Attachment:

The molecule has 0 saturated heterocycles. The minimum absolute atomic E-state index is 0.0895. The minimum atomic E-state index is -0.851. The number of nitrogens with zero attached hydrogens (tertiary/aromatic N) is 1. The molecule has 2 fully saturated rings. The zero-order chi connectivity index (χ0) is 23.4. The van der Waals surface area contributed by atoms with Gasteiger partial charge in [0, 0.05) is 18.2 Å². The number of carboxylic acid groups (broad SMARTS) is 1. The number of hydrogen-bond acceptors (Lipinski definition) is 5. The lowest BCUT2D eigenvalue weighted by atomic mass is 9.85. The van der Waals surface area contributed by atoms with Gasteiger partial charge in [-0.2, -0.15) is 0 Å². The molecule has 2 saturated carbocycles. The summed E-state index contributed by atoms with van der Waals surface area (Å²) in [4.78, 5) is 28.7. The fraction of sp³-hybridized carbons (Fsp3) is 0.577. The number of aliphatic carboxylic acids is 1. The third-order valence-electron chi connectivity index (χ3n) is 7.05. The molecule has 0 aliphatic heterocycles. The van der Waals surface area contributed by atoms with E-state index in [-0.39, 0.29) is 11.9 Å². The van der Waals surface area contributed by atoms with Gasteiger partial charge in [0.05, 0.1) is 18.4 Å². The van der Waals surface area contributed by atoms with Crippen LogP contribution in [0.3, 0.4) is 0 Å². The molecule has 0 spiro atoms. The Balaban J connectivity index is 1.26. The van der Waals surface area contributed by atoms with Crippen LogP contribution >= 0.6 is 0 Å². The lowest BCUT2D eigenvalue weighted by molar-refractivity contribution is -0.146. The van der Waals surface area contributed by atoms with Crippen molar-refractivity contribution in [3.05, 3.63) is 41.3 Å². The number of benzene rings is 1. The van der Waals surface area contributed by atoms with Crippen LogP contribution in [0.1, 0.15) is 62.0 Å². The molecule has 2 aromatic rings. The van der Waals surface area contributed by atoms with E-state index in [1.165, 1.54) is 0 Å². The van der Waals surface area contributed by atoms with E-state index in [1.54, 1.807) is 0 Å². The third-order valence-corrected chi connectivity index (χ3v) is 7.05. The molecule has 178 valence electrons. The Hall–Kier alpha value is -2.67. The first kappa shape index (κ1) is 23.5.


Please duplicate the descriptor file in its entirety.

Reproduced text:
The molecule has 0 saturated heterocycles. The minimum absolute atomic E-state index is 0.0895. The minimum atomic E-state index is -0.851. The number of nitrogens with zero attached hydrogens (tertiary/aromatic N) is 1. The molecule has 2 fully saturated rings. The zero-order chi connectivity index (χ0) is 23.4. The van der Waals surface area contributed by atoms with Gasteiger partial charge in [0, 0.05) is 18.2 Å². The number of carboxylic acid groups (broad SMARTS) is 1. The number of hydrogen-bond acceptors (Lipinski definition) is 5. The lowest BCUT2D eigenvalue weighted by atomic mass is 9.85. The van der Waals surface area contributed by atoms with Gasteiger partial charge in [-0.2, -0.15) is 0 Å². The molecule has 2 saturated carbocycles. The summed E-state index contributed by atoms with van der Waals surface area (Å²) in [4.78, 5) is 28.7. The fraction of sp³-hybridized carbons (Fsp3) is 0.577. The number of aliphatic carboxylic acids is 1. The third-order valence-electron chi connectivity index (χ3n) is 7.05. The molecule has 0 aliphatic heterocycles. The van der Waals surface area contributed by atoms with E-state index in [-0.39, 0.29) is 11.9 Å². The van der Waals surface area contributed by atoms with Gasteiger partial charge in [0.05, 0.1) is 18.4 Å². The van der Waals surface area contributed by atoms with Crippen LogP contribution in [0.3, 0.4) is 0 Å². The molecule has 0 spiro atoms. The Balaban J connectivity index is 1.26. The van der Waals surface area contributed by atoms with Crippen LogP contribution >= 0.6 is 0 Å². The lowest BCUT2D eigenvalue weighted by molar-refractivity contribution is -0.146. The van der Waals surface area contributed by atoms with Crippen molar-refractivity contribution in [3.05, 3.63) is 41.3 Å². The number of benzene rings is 1. The van der Waals surface area contributed by atoms with Crippen LogP contribution in [0.1, 0.15) is 62.0 Å². The molecule has 2 aromatic rings. The van der Waals surface area contributed by atoms with E-state index in [1.165, 1.54) is 0 Å². The van der Waals surface area contributed by atoms with E-state index in [1.54, 1.807) is 0 Å². The third-order valence-corrected chi connectivity index (χ3v) is 7.05. The molecule has 178 valence electrons. The Hall–Kier alpha value is -2.67. The first kappa shape index (κ1) is 23.5.